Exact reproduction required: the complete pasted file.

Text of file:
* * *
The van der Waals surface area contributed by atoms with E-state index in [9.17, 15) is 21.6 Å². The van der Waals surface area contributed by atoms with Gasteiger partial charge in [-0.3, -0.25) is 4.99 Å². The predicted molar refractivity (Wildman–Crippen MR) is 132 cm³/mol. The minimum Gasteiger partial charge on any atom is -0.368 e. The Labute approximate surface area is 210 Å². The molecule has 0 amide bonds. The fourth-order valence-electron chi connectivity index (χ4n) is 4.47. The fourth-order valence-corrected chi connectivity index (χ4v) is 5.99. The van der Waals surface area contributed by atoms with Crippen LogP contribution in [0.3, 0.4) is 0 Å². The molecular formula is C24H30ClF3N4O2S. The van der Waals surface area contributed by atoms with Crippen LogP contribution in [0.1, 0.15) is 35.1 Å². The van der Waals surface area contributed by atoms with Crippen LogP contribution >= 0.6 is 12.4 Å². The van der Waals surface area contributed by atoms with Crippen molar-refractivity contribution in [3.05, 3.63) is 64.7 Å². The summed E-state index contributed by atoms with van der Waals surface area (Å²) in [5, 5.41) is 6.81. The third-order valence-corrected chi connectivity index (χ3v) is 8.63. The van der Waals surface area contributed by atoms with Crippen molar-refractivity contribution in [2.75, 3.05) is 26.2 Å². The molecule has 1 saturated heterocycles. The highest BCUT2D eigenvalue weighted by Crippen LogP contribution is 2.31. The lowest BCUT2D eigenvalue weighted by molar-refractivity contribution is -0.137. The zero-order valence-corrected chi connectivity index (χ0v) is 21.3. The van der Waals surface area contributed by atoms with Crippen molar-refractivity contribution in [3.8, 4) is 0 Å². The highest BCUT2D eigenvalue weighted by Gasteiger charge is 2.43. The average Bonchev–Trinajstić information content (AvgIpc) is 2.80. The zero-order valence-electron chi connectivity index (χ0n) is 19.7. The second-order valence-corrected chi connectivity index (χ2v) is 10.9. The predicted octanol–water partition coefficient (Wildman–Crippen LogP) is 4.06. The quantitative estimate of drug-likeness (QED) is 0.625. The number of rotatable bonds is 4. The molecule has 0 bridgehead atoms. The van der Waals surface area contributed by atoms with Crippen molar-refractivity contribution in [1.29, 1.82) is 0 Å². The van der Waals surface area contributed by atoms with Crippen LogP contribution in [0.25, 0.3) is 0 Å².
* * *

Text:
The van der Waals surface area contributed by atoms with E-state index in [9.17, 15) is 21.6 Å². The van der Waals surface area contributed by atoms with Gasteiger partial charge in [-0.3, -0.25) is 4.99 Å². The predicted molar refractivity (Wildman–Crippen MR) is 132 cm³/mol. The minimum Gasteiger partial charge on any atom is -0.368 e. The Labute approximate surface area is 210 Å². The molecule has 0 amide bonds. The fourth-order valence-electron chi connectivity index (χ4n) is 4.47. The fourth-order valence-corrected chi connectivity index (χ4v) is 5.99. The van der Waals surface area contributed by atoms with Crippen LogP contribution in [0.3, 0.4) is 0 Å². The molecular formula is C24H30ClF3N4O2S. The van der Waals surface area contributed by atoms with Crippen LogP contribution in [0.1, 0.15) is 35.1 Å². The van der Waals surface area contributed by atoms with Crippen LogP contribution >= 0.6 is 12.4 Å². The van der Waals surface area contributed by atoms with Crippen molar-refractivity contribution in [3.05, 3.63) is 64.7 Å². The summed E-state index contributed by atoms with van der Waals surface area (Å²) in [5, 5.41) is 6.81. The third-order valence-corrected chi connectivity index (χ3v) is 8.63. The van der Waals surface area contributed by atoms with Crippen molar-refractivity contribution in [2.75, 3.05) is 26.2 Å². The molecule has 1 saturated heterocycles. The highest BCUT2D eigenvalue weighted by Crippen LogP contribution is 2.31. The lowest BCUT2D eigenvalue weighted by molar-refractivity contribution is -0.137. The zero-order valence-corrected chi connectivity index (χ0v) is 21.3. The van der Waals surface area contributed by atoms with Crippen molar-refractivity contribution in [3.8, 4) is 0 Å². The highest BCUT2D eigenvalue weighted by Gasteiger charge is 2.43. The average Bonchev–Trinajstić information content (AvgIpc) is 2.80. The zero-order valence-electron chi connectivity index (χ0n) is 19.7. The second-order valence-corrected chi connectivity index (χ2v) is 10.9. The predicted octanol–water partition coefficient (Wildman–Crippen LogP) is 4.06. The quantitative estimate of drug-likeness (QED) is 0.625. The number of rotatable bonds is 4. The molecule has 0 bridgehead atoms. The van der Waals surface area contributed by atoms with Crippen molar-refractivity contribution in [1.29, 1.82) is 0 Å². The van der Waals surface area contributed by atoms with Crippen LogP contribution in [0.25, 0.3) is 0 Å².